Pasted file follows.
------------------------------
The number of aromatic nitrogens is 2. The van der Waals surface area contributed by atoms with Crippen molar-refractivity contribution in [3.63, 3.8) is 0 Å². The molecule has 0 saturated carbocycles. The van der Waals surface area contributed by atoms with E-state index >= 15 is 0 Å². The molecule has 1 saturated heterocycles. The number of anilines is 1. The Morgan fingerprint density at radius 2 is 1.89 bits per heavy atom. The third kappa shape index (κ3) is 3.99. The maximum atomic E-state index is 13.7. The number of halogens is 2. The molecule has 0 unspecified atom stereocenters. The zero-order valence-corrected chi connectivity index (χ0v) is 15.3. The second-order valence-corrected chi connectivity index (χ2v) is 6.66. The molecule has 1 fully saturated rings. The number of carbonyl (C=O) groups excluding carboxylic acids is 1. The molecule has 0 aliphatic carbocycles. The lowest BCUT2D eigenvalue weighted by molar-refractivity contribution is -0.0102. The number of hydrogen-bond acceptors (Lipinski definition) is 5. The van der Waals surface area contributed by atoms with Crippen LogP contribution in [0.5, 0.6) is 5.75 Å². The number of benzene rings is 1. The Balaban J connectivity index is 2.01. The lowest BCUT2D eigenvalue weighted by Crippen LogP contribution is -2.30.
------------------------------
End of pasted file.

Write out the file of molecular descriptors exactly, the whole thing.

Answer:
The number of aromatic nitrogens is 2. The van der Waals surface area contributed by atoms with Crippen molar-refractivity contribution in [3.63, 3.8) is 0 Å². The molecule has 0 saturated carbocycles. The van der Waals surface area contributed by atoms with E-state index >= 15 is 0 Å². The molecule has 1 saturated heterocycles. The number of anilines is 1. The Morgan fingerprint density at radius 2 is 1.89 bits per heavy atom. The third kappa shape index (κ3) is 3.99. The maximum atomic E-state index is 13.7. The number of halogens is 2. The molecule has 0 unspecified atom stereocenters. The zero-order valence-corrected chi connectivity index (χ0v) is 15.3. The second-order valence-corrected chi connectivity index (χ2v) is 6.66. The molecule has 1 fully saturated rings. The number of carbonyl (C=O) groups excluding carboxylic acids is 1. The molecule has 0 aliphatic carbocycles. The lowest BCUT2D eigenvalue weighted by molar-refractivity contribution is -0.0102. The number of hydrogen-bond acceptors (Lipinski definition) is 5. The van der Waals surface area contributed by atoms with Crippen LogP contribution in [0.5, 0.6) is 5.75 Å². The number of benzene rings is 1. The Balaban J connectivity index is 2.01. The lowest BCUT2D eigenvalue weighted by Crippen LogP contribution is -2.30.